Martin Luther And Desiderius Erasmus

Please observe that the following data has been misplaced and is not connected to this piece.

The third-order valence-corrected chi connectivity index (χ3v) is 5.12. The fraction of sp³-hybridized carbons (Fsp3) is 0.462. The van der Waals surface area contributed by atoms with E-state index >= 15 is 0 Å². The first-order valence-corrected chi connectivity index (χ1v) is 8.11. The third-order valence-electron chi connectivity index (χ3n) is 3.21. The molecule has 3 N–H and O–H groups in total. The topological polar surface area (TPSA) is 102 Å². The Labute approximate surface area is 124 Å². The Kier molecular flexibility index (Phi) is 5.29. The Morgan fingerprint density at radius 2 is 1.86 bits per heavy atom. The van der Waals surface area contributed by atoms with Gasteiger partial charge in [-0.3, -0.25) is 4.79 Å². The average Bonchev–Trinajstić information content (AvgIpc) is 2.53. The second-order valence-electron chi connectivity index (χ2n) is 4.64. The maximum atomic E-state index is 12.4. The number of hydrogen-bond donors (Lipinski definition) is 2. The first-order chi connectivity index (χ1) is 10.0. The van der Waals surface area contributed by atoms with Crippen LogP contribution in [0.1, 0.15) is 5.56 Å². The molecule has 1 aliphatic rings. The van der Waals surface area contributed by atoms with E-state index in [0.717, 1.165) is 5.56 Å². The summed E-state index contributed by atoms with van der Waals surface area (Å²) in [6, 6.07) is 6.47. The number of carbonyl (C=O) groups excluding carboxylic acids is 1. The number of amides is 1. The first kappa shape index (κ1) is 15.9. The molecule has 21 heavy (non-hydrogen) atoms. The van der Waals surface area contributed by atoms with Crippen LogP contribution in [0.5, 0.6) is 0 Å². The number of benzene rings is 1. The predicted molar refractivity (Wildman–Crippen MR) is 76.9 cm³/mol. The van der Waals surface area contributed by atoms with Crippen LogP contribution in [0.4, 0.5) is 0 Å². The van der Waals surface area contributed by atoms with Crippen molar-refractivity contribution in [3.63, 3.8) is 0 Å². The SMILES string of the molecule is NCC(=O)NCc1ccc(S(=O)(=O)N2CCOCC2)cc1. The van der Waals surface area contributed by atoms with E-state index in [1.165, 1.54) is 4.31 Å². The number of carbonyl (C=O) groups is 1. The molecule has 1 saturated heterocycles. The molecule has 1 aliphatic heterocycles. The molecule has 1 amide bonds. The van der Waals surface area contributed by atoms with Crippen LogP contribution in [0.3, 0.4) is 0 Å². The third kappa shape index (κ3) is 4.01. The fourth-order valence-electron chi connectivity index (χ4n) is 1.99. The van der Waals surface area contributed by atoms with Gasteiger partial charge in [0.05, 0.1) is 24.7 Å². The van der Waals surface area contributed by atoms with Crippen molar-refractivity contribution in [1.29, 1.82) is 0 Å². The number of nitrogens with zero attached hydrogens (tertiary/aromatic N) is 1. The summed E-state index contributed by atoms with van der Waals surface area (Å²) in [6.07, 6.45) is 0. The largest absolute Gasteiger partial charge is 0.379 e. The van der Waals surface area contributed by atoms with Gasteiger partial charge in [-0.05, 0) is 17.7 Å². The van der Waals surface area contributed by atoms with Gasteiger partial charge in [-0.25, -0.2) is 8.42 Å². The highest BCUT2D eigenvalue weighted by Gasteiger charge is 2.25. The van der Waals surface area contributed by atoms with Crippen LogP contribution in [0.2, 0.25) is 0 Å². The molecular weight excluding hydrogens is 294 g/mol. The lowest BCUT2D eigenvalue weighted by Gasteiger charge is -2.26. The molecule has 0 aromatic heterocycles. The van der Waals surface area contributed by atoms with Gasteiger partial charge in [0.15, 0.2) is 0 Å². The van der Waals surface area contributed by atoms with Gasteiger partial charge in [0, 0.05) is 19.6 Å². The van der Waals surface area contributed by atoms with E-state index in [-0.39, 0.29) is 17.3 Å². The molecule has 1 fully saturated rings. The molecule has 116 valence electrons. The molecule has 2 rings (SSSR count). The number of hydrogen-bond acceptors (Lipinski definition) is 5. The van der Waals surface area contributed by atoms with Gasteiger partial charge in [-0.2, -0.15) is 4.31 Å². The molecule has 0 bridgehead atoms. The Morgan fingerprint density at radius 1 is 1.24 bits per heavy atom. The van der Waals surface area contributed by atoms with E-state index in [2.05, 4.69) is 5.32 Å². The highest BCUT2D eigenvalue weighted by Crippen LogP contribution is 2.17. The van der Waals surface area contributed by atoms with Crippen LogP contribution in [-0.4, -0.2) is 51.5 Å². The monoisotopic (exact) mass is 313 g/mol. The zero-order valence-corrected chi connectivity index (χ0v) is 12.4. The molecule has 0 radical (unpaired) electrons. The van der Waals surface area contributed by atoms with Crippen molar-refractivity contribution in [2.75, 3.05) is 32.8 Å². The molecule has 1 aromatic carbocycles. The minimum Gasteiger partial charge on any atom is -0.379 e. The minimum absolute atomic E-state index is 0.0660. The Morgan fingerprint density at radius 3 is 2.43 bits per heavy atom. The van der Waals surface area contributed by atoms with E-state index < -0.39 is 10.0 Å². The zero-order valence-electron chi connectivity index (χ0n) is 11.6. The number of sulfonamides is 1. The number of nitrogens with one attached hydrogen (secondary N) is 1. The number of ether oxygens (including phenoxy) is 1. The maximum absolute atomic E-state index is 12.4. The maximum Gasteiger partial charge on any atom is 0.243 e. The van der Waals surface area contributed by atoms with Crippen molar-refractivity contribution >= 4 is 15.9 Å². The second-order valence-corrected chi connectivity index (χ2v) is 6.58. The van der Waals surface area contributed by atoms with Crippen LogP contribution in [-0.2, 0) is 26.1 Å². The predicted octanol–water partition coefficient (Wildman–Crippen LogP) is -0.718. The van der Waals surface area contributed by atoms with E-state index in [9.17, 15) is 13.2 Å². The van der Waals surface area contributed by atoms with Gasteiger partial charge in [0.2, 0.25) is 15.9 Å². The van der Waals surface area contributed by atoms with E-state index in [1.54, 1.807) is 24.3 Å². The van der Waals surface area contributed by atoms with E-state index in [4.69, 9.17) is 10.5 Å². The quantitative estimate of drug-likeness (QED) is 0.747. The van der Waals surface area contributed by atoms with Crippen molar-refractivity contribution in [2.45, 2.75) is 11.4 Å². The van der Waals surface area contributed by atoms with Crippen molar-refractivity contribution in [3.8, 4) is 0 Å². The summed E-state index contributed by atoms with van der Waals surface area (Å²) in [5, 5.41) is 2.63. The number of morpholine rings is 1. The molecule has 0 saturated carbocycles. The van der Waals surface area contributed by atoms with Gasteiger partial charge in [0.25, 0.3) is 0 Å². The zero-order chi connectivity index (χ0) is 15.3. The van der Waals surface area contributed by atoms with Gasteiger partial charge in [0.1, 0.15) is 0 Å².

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Martin Luther and Desiderius Erasmus make an unusual pair; Erasmus a polite and cautious scholar, Luther a bold and outspoken priest. Because of this, Erasmus’s pacifism can be quite appealing. He can seem the hero trying to free us from the slavery of God’s unapologetic will. However, when the points of their dispute are disassembled, one would find that Erasmus lacks a strong biblical argument; many times due to his attitude towards the topic. Luther’s zeal is found to be a huge asset in making and defending his claims, which he absolutely believes to be the truth of Scripture. For this reason, and others I will note, Martin Luther certainly composes the superior biblical argument in this debate of free will. Before I go any further, the criteria for a good biblical claim must be established to show this is the case. The primary attribute of a satisfactory biblical case is that it must draw its strength and authority from the Bible. If authority is shifted off of Scripture, it will surely follow that the assertion becomes less biblical. Yet, to separate what the Bible truly says from the interpretation of those making the argument can be exceedingly difficult. This leads directly into the second criteria: Any interpretation of the Bible must be consistent with what has been recorded in the Old and New Testaments. A conclusion that is not so must not have been interpreted correctly, and therefore has no value in this consideration. Lastly, to construct a sound

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